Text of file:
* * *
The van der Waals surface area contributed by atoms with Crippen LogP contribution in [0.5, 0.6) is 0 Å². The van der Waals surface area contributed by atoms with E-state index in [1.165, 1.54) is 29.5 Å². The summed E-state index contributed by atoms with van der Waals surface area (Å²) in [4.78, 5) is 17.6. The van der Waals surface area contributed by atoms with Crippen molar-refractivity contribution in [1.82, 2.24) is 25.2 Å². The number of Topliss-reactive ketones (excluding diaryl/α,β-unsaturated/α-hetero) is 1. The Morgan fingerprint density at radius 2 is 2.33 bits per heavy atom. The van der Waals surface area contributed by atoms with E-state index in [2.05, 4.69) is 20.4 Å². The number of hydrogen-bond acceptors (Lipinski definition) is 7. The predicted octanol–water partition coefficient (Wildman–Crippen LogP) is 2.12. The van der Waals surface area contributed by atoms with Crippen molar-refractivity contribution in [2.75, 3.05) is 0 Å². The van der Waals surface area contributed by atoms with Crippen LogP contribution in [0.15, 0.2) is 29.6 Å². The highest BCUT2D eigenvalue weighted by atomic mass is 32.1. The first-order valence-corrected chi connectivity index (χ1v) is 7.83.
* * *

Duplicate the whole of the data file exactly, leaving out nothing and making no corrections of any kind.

The van der Waals surface area contributed by atoms with Crippen LogP contribution in [0.5, 0.6) is 0 Å². The van der Waals surface area contributed by atoms with E-state index in [1.165, 1.54) is 29.5 Å². The summed E-state index contributed by atoms with van der Waals surface area (Å²) in [4.78, 5) is 17.6. The van der Waals surface area contributed by atoms with Crippen molar-refractivity contribution in [1.82, 2.24) is 25.2 Å². The number of Topliss-reactive ketones (excluding diaryl/α,β-unsaturated/α-hetero) is 1. The Morgan fingerprint density at radius 2 is 2.33 bits per heavy atom. The van der Waals surface area contributed by atoms with E-state index in [2.05, 4.69) is 20.4 Å². The number of hydrogen-bond acceptors (Lipinski definition) is 7. The predicted octanol–water partition coefficient (Wildman–Crippen LogP) is 2.12. The van der Waals surface area contributed by atoms with Crippen molar-refractivity contribution in [2.75, 3.05) is 0 Å². The van der Waals surface area contributed by atoms with Crippen LogP contribution in [0.15, 0.2) is 29.6 Å². The highest BCUT2D eigenvalue weighted by atomic mass is 32.1. The first-order valence-corrected chi connectivity index (χ1v) is 7.83.